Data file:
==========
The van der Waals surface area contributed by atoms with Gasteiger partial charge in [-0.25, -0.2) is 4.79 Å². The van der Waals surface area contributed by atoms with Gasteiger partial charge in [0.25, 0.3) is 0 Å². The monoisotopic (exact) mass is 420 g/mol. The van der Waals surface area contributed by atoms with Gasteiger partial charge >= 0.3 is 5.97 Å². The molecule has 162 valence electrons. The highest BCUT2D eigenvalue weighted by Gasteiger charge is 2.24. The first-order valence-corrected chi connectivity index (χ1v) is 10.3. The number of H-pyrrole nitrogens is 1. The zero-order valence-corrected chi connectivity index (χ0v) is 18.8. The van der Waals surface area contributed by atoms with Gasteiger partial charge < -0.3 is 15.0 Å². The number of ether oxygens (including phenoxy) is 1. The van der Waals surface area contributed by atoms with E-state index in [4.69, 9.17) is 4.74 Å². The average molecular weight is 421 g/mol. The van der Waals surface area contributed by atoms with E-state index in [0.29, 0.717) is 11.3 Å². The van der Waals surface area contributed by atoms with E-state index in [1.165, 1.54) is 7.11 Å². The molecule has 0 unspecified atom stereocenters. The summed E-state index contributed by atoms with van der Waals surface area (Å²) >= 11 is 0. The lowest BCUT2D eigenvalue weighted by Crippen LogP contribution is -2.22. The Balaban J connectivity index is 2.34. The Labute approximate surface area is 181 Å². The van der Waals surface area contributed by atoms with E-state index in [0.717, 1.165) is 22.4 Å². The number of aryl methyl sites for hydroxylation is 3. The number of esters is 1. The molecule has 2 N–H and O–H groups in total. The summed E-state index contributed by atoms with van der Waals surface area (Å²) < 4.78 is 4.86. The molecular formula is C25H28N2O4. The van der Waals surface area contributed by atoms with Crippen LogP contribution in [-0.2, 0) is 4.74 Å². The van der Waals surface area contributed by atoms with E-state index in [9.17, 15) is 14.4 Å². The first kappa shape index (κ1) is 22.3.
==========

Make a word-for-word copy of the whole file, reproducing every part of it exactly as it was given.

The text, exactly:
The van der Waals surface area contributed by atoms with Gasteiger partial charge in [-0.25, -0.2) is 4.79 Å². The van der Waals surface area contributed by atoms with Gasteiger partial charge in [0.25, 0.3) is 0 Å². The monoisotopic (exact) mass is 420 g/mol. The van der Waals surface area contributed by atoms with Gasteiger partial charge >= 0.3 is 5.97 Å². The molecule has 162 valence electrons. The highest BCUT2D eigenvalue weighted by Gasteiger charge is 2.24. The first-order valence-corrected chi connectivity index (χ1v) is 10.3. The number of H-pyrrole nitrogens is 1. The zero-order valence-corrected chi connectivity index (χ0v) is 18.8. The van der Waals surface area contributed by atoms with Gasteiger partial charge < -0.3 is 15.0 Å². The number of ether oxygens (including phenoxy) is 1. The van der Waals surface area contributed by atoms with E-state index in [4.69, 9.17) is 4.74 Å². The average molecular weight is 421 g/mol. The van der Waals surface area contributed by atoms with E-state index in [0.29, 0.717) is 11.3 Å². The van der Waals surface area contributed by atoms with E-state index in [1.165, 1.54) is 7.11 Å². The molecule has 0 unspecified atom stereocenters. The summed E-state index contributed by atoms with van der Waals surface area (Å²) >= 11 is 0. The lowest BCUT2D eigenvalue weighted by Crippen LogP contribution is -2.22. The Balaban J connectivity index is 2.34. The Labute approximate surface area is 181 Å². The van der Waals surface area contributed by atoms with E-state index in [0.717, 1.165) is 22.4 Å². The number of aryl methyl sites for hydroxylation is 3. The number of esters is 1. The molecule has 2 N–H and O–H groups in total. The summed E-state index contributed by atoms with van der Waals surface area (Å²) < 4.78 is 4.86. The molecular formula is C25H28N2O4. The van der Waals surface area contributed by atoms with Crippen LogP contribution in [-0.2, 0) is 4.74 Å². The van der Waals surface area contributed by atoms with E-state index in [9.17, 15) is 14.4 Å². The first kappa shape index (κ1) is 22.3.